ONE OF THE HARDEST things to accomplish in western cinema these days, according to filmmaker Pawel Pawlikowski, is to tell stories that, in his words, "carry moral resonance." This, says the Polish-born writer-director of "My Summer of Love," an atmospheric drama of adolescent infatuation and betrayal set in the English countryside (see review on Page 34), is because we live in a world where, for the most part, "nothing much happens to us."
What school should I send my kids to? Can I get a better mortgage? Should I change jobs? For many of us, Pawlikowski says, "life is dissolving into a series of tiny decisions without moral weight." At root is what the former documentarian and PhD candidate in the expressionist poetry of Georg Trakl calls the "cult of happiness" so prevalent in America and Western Europe, an "idea-free zone" in which the search for quick fixes that one can apply to problems "the way one takes a pill" prevails.
"Where I come from, that's not the dominant outlook."
So how does an artist -- particularly one with a self-described "melancholic disposition" and a "bleak" outlook on life, which he calls a "series of catastrophes" -- invent stories that matter? By seeking out moments of rupture in the fabric of existence, or narrative. "Weird things occur when trains break down," says Pawlikowski, who shot "My Summer of Love" based not on a conventional screenplay, but on a 37-page "shooting document" adapted, very loosely, from the novel by Helen Cross. Extraneous characters and action were whittled away. A new character, that of a born-again Christian ex-convict, played by Paddy Considine, and inspired by the subject of one of Pawlikowski's earlier documentaries, was added. While certain scenes (most notably the film's dramatic turning points) may be written out in great detail, many others are sketched in only lightly and improvised. The director, who spends more time and care scouting locations and choosing his cast than screenwriting, likens the at times freewheeling on-set milieu to a laboratory, in which, he says, "by creating chaos I gain control."
What Pawlikowski calls the "industrial" method of moviemaking favored by big studios -- a producer buys the rights to a book, hires someone (often a playwright) to adapt it, lines up actors and then finds a director to shoot it stylishly -- is not for him. Rather, he builds his story (which can include as much "baggage" from his own life as details from books he has read) with "small, weirdly disruptive strokes," looking, as he did with his documentaries, for scenes and moments that are "rich, mysterious, ambiguous, disturbing, not explainable and slippery."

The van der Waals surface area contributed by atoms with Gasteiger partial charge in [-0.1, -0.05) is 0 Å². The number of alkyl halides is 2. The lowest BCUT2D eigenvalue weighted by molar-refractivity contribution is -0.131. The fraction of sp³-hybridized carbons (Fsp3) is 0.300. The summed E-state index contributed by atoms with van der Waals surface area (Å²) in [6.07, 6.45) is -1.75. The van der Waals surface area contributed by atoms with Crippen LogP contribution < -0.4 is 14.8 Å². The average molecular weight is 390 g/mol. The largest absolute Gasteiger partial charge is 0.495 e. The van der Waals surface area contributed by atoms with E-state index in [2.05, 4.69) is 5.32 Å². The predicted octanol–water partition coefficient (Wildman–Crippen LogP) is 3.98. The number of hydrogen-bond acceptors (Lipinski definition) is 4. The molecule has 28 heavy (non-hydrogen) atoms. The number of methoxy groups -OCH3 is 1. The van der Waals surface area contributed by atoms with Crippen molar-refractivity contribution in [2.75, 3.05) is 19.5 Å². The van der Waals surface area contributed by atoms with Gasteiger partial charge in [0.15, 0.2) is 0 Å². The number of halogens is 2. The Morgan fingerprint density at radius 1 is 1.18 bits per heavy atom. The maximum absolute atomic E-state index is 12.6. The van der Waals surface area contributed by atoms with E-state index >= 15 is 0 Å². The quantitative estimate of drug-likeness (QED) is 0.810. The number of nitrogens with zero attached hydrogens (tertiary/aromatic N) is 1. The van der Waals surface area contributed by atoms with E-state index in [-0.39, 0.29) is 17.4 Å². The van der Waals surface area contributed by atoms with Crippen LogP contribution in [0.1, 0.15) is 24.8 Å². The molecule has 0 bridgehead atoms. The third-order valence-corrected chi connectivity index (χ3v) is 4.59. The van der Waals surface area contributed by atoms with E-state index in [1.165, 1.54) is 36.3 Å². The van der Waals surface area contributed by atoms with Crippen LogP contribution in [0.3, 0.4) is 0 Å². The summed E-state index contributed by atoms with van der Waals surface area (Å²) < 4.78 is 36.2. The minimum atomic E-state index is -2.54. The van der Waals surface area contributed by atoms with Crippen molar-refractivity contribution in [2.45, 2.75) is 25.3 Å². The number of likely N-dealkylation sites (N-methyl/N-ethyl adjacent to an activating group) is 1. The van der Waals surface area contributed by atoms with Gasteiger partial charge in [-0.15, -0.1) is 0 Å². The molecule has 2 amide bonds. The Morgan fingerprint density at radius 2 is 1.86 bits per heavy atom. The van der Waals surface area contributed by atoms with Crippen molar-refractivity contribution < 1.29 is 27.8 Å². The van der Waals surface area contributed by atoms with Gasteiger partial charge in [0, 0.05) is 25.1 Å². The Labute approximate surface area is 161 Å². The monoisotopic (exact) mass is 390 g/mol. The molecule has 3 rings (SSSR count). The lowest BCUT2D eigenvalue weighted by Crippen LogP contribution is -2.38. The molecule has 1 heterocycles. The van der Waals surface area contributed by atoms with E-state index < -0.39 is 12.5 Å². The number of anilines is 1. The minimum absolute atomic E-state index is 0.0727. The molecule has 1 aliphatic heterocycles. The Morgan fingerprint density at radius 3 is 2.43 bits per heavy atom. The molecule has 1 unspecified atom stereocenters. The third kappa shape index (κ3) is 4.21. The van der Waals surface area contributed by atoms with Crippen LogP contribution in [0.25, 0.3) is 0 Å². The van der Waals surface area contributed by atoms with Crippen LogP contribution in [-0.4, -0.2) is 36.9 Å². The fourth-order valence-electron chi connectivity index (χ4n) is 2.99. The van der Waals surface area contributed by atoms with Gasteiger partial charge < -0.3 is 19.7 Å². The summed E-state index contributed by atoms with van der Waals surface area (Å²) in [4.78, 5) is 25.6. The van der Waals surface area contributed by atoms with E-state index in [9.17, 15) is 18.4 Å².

It's there, he believes, that the real drama occurs, "between the shifting tectonic plates," and not where everything appears to be business as usual.
As fascinated as Pawlikowski is with the idea of disenchantment (an emotion he himself initially experienced in moving from Poland to the West), the director is anything but nihilistic. "Nihilistic is if you can't overcome life's catastrophes," he says, explaining that Mona, the heroine of "My Summer of Love," emerges from her disappointments stronger and more liberated.
He even manages a bit of optimism when it comes to the challenges faced by someone who wants to tell tales that have both an aesthetic and an ethical component in a world that sometimes seems so well photographed that there are no stories left.
"It's difficult, but not impossible," Pawlikowski says, "to create a world which is not exactly real, yet gets at some universal human truths."
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"Screen on Stead," a series of three free outdoor movie screenings in Stead Park (P Street NW between 16th and 17th streets), begins Wednesday at sundown with a showing of the camp classic "Mommie Dearest." The series, which is being presented by The Center, a community organization supporting gay, lesbian, bisexual and transgender people, continues July 20 with "The Rocky Horror Picture Show" and concludes on Aug. 17 with a yet-to-be-announced title. For more information, visit www.thedccenter.org/sons/index.htm.
-- Michael O'Sullivan